2. Case Presentation
The patient was a 66-year-old Caucasian male with class III obesity (BMI 42) and a history of adult-onset asthma and allergies referred by his ophthalmologist for bilateral orbital masses that showed IgG4 lymphoproliferative disease on biopsy. On the right side, the medial superior orbital mass was approximately 1.0 cm × 1.3 cm and left-sided mass was 4 mm × 4 mm. A biopsy of both right and left eyelid lesions including the bone and inferior orbital fat pad showed polyclonal lymphocytic infiltration and increased IgG4 plasma cells up to 98/HPF. The majority were T cells with a nonspecific mild increase in CD4:CD8 ratio and normal antigen expression. B cells were polyclonal with normal antigen expression. There was no immunophenotypic evidence of non-Hodgkin lymphoma. The diagnosis of IgG4 lymphoproliferative disease was given based on elevated IgG4 levels and pathologic findings, and he was referred to rheumatology. Systemic review was positive for fatigue, easy bruising and bleeding, cough, shortness of air, wheezing, hypertension, joint pain, red dry eyes, and postnasal drip. He did not smoke, denied recurrent infection other than rhinitis, and had no pertinent family history.
CT of the chest showed no evidence of pulmonary parenchymal fibrosis or interstitial lung disease. Laboratory investigations at the initial visit showed elevated IgG with extremely elevated IgG4, decreased functional antibodies, and low IgM. Total IgG 1905 mg/dl (694–1618 mg/dl), IgG1 1106 mg/dl (382–929 mg/dl), IgG2 598 mg/dl (241–700 mg/dl), IgG3 98 mg/dl (22–178 mg/dl), and IgG4 412 mg/dl (4–86 mg/dl). This gives an IgG4/IgG ratio of .216 which correlates with values ≥0.2 in patients with IgG4-RD. IgA was normal at 222, and IgM was 40. His initial pneumococcal vaccination was in three years prior to presentation. Three of 14 pneumococcal antibody titers were at a protective level (>1.3 mcg/ml). Haemophilus influenza antibodies were decreased at 0.34. Angiotensin-converting enzyme (ACE) was low. Rheumatoid factor was positive at 28, and cyclic citrullinated peptide (CCP) was negative.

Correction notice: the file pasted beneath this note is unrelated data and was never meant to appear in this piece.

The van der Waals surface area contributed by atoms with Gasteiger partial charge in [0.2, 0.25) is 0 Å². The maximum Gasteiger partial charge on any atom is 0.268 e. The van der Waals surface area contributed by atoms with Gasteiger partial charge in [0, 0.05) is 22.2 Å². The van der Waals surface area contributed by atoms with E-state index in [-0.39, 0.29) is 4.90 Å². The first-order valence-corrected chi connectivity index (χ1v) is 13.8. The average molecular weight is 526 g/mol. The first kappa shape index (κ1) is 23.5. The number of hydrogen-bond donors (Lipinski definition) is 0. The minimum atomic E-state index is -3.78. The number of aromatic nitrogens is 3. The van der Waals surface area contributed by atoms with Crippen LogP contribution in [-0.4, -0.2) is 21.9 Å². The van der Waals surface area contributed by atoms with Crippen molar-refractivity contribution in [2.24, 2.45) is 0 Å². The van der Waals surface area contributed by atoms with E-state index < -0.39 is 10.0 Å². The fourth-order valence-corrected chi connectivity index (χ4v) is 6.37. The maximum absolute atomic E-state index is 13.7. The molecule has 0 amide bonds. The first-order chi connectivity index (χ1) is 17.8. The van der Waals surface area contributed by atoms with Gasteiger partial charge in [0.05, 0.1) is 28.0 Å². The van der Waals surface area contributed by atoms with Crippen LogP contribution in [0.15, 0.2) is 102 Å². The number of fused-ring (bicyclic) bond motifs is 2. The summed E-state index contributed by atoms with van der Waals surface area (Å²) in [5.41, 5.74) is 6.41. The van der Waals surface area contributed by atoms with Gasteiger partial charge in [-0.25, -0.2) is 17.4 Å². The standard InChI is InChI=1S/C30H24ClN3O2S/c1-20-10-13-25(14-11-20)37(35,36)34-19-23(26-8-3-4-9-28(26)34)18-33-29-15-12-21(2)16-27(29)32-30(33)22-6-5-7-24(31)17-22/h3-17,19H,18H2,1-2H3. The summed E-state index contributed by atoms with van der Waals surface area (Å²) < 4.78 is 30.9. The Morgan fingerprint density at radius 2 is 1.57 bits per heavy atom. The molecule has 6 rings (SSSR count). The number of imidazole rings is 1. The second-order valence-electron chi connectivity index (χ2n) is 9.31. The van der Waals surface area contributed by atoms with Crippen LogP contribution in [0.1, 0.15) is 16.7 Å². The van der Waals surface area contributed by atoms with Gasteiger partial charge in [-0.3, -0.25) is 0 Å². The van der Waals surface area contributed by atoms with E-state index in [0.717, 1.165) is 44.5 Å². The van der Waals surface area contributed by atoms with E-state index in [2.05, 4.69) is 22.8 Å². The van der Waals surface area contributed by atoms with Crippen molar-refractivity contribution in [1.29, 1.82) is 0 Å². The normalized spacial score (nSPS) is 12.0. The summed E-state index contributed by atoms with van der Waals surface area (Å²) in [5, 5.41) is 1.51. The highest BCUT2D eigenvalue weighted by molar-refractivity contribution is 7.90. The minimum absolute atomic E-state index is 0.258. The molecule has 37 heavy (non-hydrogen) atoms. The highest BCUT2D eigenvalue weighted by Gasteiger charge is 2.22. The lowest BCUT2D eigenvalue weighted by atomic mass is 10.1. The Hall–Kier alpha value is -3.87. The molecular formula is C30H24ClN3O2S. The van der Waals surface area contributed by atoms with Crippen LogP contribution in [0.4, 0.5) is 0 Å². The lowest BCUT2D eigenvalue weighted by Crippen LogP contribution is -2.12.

The patient was started on prednisone 20 mg daily, and to decrease steroid need with his weight, mycophenolate mofetil 1000 mg BID was added. Mycophenolate was discontinued due to side effects of dizziness and nausea. He was dissatisfied with steroid weight gain at prednisone 20 mg daily (BMI had increased to 44.9). On this regimen, he had marked improvement in asthma symptoms and reduced size of orbital pseudotumors. To continue to try to achieve corticosteroid sparing, he briefly used methotrexate and then added hydroxychloroquine as an adjunctive treatment with no further change in tumor size, so he was unwilling to continue them. Pneumovax booster and one Prevnar booster dose were administered while the patient was off immunosuppression. An additional Prevnar booster was given while he was on low-dose prednisone. He had an increase in pneumococcal protective antibodies from 3 of 14 to 4 of 14 during treatment. When the larger right orbital pseudotumor had regressed, the patient preferred to stop taking the prednisone and declined treatment for a period of 18 months. During this time, his bilateral eye lesions returned to near baseline size before treatment. Laboratory studies at this time showed an eosinophil count of 1096 (normal <500), SPEP with increased protein, decreased IgM at 20 mg/dl (normal >48 mg/dl), IgG 3570 mg/dl (normal <1618 mg/dl), IgG4 1594 mg/dl (normal <86 mg/dl), IgG4/IgG ratio of 0.45, ESR of 104 mm/h (normal <20 mm/h), and elevated CRP at 9.9 mg/dl (normal <8.0 mg/dl) (See Table 1). The patient also began to report increased shortness of breath, and chest X-ray showed large left pleural effusion (Figure 1). Thoracentesis yielded 2 L of fluid from the left lung that was negative for malignant cells but showed the presence of reactive mesothelial cells and histiocytes. He saw cardiology and had workup for pleural effusion including neoplastic and infectious causes.